If you don't decide where it is you want to go, how do you know when you get there? The human mind works like a guided missile, provided you give it a target. If you don't set yourself a clear target, then the mind wanders around aimlessly, and nothing much gets done. No wonder so many sailors never improve through a whole lifetime of sailing. It doesn't need to be that way...

There are many ways of getting sophisticated about goal setting, and we'll go into these in other Sailjuice articles, but this is just a quick way to get started.

14 rounding a mark at the 2008 Worlds

Stage 1: Set yourself a realistic goal that fulfils the S.M.A.R.T. criteria. Let's say you normally finish 15th in the Laser in your Sunday club racing. The goal could be to finish in 10th place or better six weeks from now.

Stage 2: Identify the key differences in ability between you and the sailors who currently finish around 10th place. Alternatively, look back at your last race and decide which two or three areas of your sailing could yield the most improvement in the shortest time.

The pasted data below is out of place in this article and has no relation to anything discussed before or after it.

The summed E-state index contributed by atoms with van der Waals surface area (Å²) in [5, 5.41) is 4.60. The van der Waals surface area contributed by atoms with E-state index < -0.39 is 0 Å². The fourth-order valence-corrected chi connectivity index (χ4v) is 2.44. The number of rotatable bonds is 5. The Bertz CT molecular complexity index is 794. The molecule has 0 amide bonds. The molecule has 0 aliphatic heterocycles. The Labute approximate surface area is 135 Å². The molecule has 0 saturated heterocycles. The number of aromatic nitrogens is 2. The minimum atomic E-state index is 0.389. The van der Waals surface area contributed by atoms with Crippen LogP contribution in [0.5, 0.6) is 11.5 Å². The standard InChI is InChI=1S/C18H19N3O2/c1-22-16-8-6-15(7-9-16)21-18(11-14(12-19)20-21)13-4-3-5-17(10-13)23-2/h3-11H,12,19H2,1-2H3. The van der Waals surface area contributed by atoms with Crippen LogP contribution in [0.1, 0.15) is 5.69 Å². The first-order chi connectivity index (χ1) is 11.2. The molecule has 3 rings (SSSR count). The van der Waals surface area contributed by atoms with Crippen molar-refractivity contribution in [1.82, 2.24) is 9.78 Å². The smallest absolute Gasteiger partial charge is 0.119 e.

For example, if you capsized twice on the run, then those were probably among the most 'expensive' moments of the race for you. Give yourself a mark out of 10, say 3/10 for your heavy-wind running skills.

Stage 3: Identify three ways in which you can reduce your risk of capsizing. For example, these could be:

  • Ask three of the best sailors at your club how they sail down a windy run, how much vang they use, how they steer etc
  • Get one of these sailors to watch you sailing on a run, and get some coaching from them.
  • Miss a race to actually go and practice your running skills outside of the pressure of a racing environment.

Stage 4: Once you've had time to implement these changes, give yourself a new mark out of 10. Hopefully your score has improved from 3/10. Have your improved sufficiently to be able to have a serious shot at your main goal, ie to finish in the top 10 of the club race? If so, great, if not, reassess and come up with some new tasks for you to practise and work on.

Stage 5: Six weeks later, you race. Where did you finish? If you finished 10th or better, congratulations! If not, what skills were still lacking in your quest for a top 10 finish?

Keep identifying your major weaknesses, give yourself a score out of 10, and have the courage and determination to keep on working on these weaknesses until you minimise or even eradicate them.